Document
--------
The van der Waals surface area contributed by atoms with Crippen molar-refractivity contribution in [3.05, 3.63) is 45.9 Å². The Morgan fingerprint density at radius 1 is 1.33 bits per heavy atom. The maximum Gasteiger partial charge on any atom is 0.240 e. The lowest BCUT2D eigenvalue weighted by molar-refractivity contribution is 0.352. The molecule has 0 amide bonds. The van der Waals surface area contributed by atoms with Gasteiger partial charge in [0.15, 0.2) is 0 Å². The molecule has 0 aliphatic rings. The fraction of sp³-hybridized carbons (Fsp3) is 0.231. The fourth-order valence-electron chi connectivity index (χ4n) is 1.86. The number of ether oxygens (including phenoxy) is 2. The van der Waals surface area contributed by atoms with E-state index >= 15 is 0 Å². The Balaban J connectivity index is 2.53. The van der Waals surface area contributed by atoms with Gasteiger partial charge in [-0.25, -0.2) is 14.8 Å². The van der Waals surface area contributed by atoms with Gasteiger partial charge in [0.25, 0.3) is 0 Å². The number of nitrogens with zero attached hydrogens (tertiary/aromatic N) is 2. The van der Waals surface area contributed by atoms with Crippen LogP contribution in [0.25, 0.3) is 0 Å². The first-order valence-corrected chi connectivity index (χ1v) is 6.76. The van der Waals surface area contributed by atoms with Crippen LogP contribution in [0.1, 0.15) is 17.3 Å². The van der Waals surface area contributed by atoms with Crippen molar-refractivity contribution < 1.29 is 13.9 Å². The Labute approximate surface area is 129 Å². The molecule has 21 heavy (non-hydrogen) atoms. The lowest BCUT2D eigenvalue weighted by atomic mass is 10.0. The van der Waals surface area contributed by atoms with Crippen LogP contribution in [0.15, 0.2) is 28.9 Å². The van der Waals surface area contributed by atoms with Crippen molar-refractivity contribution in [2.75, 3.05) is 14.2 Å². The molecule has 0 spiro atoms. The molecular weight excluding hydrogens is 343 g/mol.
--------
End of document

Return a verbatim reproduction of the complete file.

The van der Waals surface area contributed by atoms with Crippen molar-refractivity contribution in [3.05, 3.63) is 45.9 Å². The Morgan fingerprint density at radius 1 is 1.33 bits per heavy atom. The maximum Gasteiger partial charge on any atom is 0.240 e. The lowest BCUT2D eigenvalue weighted by molar-refractivity contribution is 0.352. The molecule has 0 amide bonds. The van der Waals surface area contributed by atoms with Gasteiger partial charge in [0.15, 0.2) is 0 Å². The molecule has 0 aliphatic rings. The fraction of sp³-hybridized carbons (Fsp3) is 0.231. The fourth-order valence-electron chi connectivity index (χ4n) is 1.86. The number of ether oxygens (including phenoxy) is 2. The van der Waals surface area contributed by atoms with E-state index >= 15 is 0 Å². The Balaban J connectivity index is 2.53. The van der Waals surface area contributed by atoms with Gasteiger partial charge in [-0.25, -0.2) is 14.8 Å². The van der Waals surface area contributed by atoms with Gasteiger partial charge in [0.25, 0.3) is 0 Å². The number of nitrogens with zero attached hydrogens (tertiary/aromatic N) is 2. The van der Waals surface area contributed by atoms with Crippen LogP contribution in [0.25, 0.3) is 0 Å². The first-order valence-corrected chi connectivity index (χ1v) is 6.76. The van der Waals surface area contributed by atoms with Crippen LogP contribution in [0.1, 0.15) is 17.3 Å². The van der Waals surface area contributed by atoms with Crippen molar-refractivity contribution < 1.29 is 13.9 Å². The Labute approximate surface area is 129 Å². The molecule has 21 heavy (non-hydrogen) atoms. The lowest BCUT2D eigenvalue weighted by atomic mass is 10.0. The van der Waals surface area contributed by atoms with Crippen LogP contribution in [0.15, 0.2) is 28.9 Å². The van der Waals surface area contributed by atoms with Crippen molar-refractivity contribution in [2.75, 3.05) is 14.2 Å². The molecule has 0 spiro atoms. The molecular weight excluding hydrogens is 343 g/mol.